5. 5. v) Printed collateral Texxi would normally recommend a split between posters showing price zones with clearly marked meeting points and a “master” z-card or a pocket fold card detailing the scheme. Cheaper printed collateral (flyers and the like) merely makes for a good floor covering (not exactly the target for a scheme with strong environmental credentials). vi) Incentives If any party has the motivation and opportunity to incorporate incentives that push people to travel then this can easily be introduced as part of the Texxi operation. For example, any supermarket using the Texxi Shopping Scheme could offer green reward points for every Texxi trip or a nightclub involved in the Evening and Night Mode might offer travellers a ‘twofor’ deal for their next visit. vii) Social network marketing The Texxi group scheme was an early example of social networking; its ability for users to select and rate their fellow passengers was effective in offering peace of mind about the implications of shared travel. Nowadays with Texxi groups able to sit within the framework of commercial social networking sites such as Facebook, not only do they build trust and familiarity for Texxi customers, they can also provide Texxi operators with all-important feedback. More significantly, these social network capabilities build the ‘network effect’, increasing passenger numbers purely by word of mouth and little capital outlay. *Texxi claims no association with any of the social networking sites mentioned. Their brands are their own. The FT Climate Change Challenge logo including sponsors is included by permission, but it not to be considered in any way an endorsement. All other content is the intellectual property of Texxi Limited (or of Crane Dragon Limited and is available to Texxi on licence) . All Rights Reserved . 2004 – 2010. Document Ref: “TexxiDeploymentGuide03032010”. Texxi is a flexible scheme that can be deployed in a number of ways by agreement. Not to be forwarded or distributed. This document originally released in November 2009.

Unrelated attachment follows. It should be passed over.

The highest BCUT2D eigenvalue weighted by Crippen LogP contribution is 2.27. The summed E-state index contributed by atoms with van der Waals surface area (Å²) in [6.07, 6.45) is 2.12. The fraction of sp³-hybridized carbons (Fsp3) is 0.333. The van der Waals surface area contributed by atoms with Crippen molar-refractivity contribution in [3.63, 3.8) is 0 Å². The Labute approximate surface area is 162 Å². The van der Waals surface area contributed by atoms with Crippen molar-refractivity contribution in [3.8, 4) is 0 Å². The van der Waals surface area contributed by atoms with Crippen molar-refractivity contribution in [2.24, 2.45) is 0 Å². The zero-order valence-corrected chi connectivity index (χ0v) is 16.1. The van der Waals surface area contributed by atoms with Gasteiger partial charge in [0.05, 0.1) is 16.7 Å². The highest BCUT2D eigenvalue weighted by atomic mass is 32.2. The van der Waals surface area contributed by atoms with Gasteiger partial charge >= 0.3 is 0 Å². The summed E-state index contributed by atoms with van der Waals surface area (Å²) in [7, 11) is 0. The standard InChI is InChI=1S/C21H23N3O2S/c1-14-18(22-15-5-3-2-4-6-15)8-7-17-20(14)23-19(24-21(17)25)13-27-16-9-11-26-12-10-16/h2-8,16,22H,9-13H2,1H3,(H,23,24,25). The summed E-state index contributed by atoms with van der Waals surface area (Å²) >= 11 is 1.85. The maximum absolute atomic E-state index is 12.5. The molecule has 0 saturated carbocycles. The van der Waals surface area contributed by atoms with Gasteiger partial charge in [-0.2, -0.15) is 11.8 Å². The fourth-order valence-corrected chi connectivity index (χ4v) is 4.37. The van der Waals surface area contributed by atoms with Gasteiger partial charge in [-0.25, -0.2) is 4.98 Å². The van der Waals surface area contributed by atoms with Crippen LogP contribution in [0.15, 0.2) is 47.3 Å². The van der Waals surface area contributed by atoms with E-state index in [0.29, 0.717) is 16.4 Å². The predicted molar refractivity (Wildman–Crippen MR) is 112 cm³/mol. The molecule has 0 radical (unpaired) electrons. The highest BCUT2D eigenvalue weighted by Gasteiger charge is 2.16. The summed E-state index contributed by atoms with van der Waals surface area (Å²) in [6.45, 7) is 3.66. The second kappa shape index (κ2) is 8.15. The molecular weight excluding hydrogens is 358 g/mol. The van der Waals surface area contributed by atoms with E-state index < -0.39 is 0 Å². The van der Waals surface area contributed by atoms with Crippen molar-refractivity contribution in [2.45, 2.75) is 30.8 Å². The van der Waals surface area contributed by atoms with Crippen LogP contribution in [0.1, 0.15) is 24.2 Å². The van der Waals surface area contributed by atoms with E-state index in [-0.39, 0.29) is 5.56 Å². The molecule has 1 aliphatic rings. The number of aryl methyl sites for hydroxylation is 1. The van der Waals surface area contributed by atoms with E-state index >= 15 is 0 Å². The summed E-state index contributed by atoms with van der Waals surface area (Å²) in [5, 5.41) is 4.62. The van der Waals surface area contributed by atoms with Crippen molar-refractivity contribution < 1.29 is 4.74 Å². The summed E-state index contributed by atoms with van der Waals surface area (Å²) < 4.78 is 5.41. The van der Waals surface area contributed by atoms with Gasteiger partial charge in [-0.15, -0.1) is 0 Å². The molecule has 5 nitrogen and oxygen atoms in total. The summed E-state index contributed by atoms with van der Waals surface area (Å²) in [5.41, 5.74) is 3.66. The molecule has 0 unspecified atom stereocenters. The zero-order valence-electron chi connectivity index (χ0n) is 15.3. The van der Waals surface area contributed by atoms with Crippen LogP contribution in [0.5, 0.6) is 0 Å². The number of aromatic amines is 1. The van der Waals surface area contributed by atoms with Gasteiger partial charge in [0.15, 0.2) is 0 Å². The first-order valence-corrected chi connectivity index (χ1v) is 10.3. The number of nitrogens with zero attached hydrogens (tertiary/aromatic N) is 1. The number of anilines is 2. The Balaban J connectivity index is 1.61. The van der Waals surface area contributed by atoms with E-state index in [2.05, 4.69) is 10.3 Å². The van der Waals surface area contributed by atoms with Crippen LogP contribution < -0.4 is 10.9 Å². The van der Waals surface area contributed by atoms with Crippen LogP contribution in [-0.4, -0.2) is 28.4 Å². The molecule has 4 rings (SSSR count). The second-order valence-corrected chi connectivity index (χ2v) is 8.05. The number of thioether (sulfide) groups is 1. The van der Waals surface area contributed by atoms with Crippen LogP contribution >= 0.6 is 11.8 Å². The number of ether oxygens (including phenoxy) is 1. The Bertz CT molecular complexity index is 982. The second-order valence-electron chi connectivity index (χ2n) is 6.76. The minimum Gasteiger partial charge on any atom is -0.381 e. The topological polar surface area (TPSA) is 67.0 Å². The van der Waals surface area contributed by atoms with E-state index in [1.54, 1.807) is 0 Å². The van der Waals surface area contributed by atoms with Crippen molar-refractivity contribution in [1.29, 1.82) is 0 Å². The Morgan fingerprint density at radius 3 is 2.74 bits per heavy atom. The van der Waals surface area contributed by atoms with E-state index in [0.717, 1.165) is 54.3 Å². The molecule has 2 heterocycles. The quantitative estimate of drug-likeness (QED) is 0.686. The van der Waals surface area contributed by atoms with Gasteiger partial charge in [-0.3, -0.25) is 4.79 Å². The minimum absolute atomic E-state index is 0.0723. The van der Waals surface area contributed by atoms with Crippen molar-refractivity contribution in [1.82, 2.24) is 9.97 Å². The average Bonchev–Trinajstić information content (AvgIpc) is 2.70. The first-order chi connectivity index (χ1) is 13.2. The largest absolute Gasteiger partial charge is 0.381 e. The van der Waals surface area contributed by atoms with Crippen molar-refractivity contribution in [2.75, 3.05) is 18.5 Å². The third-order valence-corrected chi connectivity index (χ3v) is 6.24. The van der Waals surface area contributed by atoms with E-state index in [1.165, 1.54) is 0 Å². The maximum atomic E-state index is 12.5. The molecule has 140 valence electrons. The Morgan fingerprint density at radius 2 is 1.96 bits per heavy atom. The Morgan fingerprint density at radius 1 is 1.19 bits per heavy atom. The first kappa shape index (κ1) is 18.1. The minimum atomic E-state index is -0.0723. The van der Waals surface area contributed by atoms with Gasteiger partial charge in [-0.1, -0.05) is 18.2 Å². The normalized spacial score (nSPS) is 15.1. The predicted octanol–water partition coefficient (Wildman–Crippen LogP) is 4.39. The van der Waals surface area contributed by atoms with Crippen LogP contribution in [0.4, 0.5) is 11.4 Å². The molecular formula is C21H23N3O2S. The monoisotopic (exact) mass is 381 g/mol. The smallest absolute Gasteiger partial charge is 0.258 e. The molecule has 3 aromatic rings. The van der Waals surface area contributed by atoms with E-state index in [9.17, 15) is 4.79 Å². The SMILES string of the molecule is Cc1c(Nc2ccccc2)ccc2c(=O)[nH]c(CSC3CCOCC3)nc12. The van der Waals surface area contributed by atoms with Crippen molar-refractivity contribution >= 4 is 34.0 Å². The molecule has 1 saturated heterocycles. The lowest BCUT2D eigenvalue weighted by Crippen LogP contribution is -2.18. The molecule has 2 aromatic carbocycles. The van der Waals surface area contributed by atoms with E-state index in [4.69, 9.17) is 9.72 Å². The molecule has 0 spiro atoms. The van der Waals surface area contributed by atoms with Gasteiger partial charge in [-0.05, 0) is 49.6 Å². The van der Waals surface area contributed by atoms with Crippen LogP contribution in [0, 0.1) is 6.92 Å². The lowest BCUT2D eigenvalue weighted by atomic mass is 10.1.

6. 6. How to Contact Texxi Eric Masaba Chief Executive Officer Texxi Limited 37 Warren Street London W1T 6AD eric.masaba@texxi.com Matthew Burden Chief Operating Officer Texxi Limited 37 Warren Street London W1T 6AD matthew.burden@texxi.com How to Follow Texxi Social Networks* become a Facebook fan (predominantly evening & night) : http://www.texxi.com/ facebook Business Focus: Search for the Texxi group on LinkedIn Twitter : texxi_watch Website http://www.texxi.com *Texxi claims no association with any of the social networking sites mentioned. Their brands are their own. The FT Climate Change Challenge logo including sponsors is included by permission, but it not to be considered in any way an endorsement. All other content is the intellectual property of Texxi Limited (or of Crane Dragon Limited and is available to Texxi on licence) . All Rights Reserved . 2004 – 2010. Document Ref: “TexxiDeploymentGuide03032010”. Texxi is a flexible scheme that can be deployed in a number of ways by agreement. Not to be forwarded or distributed. This document originally released in November 2009.